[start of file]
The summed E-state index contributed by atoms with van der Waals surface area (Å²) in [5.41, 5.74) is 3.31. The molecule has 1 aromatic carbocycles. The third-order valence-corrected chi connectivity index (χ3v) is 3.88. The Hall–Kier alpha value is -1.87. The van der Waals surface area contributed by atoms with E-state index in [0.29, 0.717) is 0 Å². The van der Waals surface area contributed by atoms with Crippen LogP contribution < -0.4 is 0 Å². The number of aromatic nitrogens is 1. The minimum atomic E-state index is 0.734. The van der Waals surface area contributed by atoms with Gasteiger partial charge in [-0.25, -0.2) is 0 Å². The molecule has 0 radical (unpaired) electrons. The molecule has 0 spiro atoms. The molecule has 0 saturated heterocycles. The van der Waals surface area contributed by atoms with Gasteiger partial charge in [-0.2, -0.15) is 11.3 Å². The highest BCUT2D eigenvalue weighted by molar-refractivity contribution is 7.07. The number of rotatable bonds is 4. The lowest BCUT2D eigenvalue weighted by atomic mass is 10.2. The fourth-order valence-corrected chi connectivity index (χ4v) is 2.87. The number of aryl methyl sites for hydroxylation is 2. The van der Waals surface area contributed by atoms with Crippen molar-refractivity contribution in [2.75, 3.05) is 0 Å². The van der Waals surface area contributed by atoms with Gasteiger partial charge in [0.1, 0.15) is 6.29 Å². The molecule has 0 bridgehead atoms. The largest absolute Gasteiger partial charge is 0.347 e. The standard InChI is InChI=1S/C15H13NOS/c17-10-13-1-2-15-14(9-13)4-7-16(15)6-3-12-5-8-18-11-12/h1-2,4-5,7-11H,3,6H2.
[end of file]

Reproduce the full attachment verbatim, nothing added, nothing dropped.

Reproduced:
The summed E-state index contributed by atoms with van der Waals surface area (Å²) in [5.41, 5.74) is 3.31. The molecule has 1 aromatic carbocycles. The third-order valence-corrected chi connectivity index (χ3v) is 3.88. The Hall–Kier alpha value is -1.87. The van der Waals surface area contributed by atoms with E-state index in [0.29, 0.717) is 0 Å². The van der Waals surface area contributed by atoms with Crippen LogP contribution < -0.4 is 0 Å². The number of aromatic nitrogens is 1. The minimum atomic E-state index is 0.734. The van der Waals surface area contributed by atoms with Gasteiger partial charge in [-0.25, -0.2) is 0 Å². The molecule has 0 radical (unpaired) electrons. The molecule has 0 spiro atoms. The molecule has 0 saturated heterocycles. The van der Waals surface area contributed by atoms with Gasteiger partial charge in [-0.2, -0.15) is 11.3 Å². The highest BCUT2D eigenvalue weighted by molar-refractivity contribution is 7.07. The number of rotatable bonds is 4. The lowest BCUT2D eigenvalue weighted by atomic mass is 10.2. The fourth-order valence-corrected chi connectivity index (χ4v) is 2.87. The number of aryl methyl sites for hydroxylation is 2. The van der Waals surface area contributed by atoms with Crippen molar-refractivity contribution in [2.75, 3.05) is 0 Å². The van der Waals surface area contributed by atoms with Gasteiger partial charge in [0.1, 0.15) is 6.29 Å². The molecule has 0 bridgehead atoms. The largest absolute Gasteiger partial charge is 0.347 e. The standard InChI is InChI=1S/C15H13NOS/c17-10-13-1-2-15-14(9-13)4-7-16(15)6-3-12-5-8-18-11-12/h1-2,4-5,7-11H,3,6H2.